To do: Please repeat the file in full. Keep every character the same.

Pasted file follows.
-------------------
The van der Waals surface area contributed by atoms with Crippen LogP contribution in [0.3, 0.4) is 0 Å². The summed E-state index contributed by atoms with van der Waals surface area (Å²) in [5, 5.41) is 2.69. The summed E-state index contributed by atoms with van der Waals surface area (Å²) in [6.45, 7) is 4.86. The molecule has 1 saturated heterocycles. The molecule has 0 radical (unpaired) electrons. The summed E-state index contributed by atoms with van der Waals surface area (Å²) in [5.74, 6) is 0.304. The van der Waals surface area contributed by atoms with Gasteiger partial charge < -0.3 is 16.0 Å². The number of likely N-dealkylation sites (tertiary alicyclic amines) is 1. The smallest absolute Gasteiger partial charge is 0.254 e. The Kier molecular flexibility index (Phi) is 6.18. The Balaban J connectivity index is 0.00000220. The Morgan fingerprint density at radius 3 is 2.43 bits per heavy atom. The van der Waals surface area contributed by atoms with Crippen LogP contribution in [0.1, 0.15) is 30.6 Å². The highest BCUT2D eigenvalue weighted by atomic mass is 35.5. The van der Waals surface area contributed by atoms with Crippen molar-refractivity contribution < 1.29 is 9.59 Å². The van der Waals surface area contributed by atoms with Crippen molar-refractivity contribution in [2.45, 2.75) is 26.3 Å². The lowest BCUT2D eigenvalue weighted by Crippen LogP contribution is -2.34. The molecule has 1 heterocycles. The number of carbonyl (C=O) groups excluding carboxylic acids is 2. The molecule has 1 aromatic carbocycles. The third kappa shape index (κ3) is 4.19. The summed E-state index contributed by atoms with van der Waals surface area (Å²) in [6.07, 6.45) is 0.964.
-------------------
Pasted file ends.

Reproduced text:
The van der Waals surface area contributed by atoms with Crippen LogP contribution in [0.3, 0.4) is 0 Å². The summed E-state index contributed by atoms with van der Waals surface area (Å²) in [5, 5.41) is 2.69. The summed E-state index contributed by atoms with van der Waals surface area (Å²) in [6.45, 7) is 4.86. The molecule has 1 saturated heterocycles. The molecule has 0 radical (unpaired) electrons. The summed E-state index contributed by atoms with van der Waals surface area (Å²) in [5.74, 6) is 0.304. The van der Waals surface area contributed by atoms with Gasteiger partial charge < -0.3 is 16.0 Å². The number of likely N-dealkylation sites (tertiary alicyclic amines) is 1. The smallest absolute Gasteiger partial charge is 0.254 e. The Kier molecular flexibility index (Phi) is 6.18. The Balaban J connectivity index is 0.00000220. The Morgan fingerprint density at radius 3 is 2.43 bits per heavy atom. The van der Waals surface area contributed by atoms with Crippen LogP contribution in [0.1, 0.15) is 30.6 Å². The highest BCUT2D eigenvalue weighted by atomic mass is 35.5. The van der Waals surface area contributed by atoms with Crippen molar-refractivity contribution < 1.29 is 9.59 Å². The van der Waals surface area contributed by atoms with Crippen molar-refractivity contribution in [2.45, 2.75) is 26.3 Å². The lowest BCUT2D eigenvalue weighted by Crippen LogP contribution is -2.34. The molecule has 1 heterocycles. The number of carbonyl (C=O) groups excluding carboxylic acids is 2. The molecule has 1 aromatic carbocycles. The third kappa shape index (κ3) is 4.19. The summed E-state index contributed by atoms with van der Waals surface area (Å²) in [6.07, 6.45) is 0.964.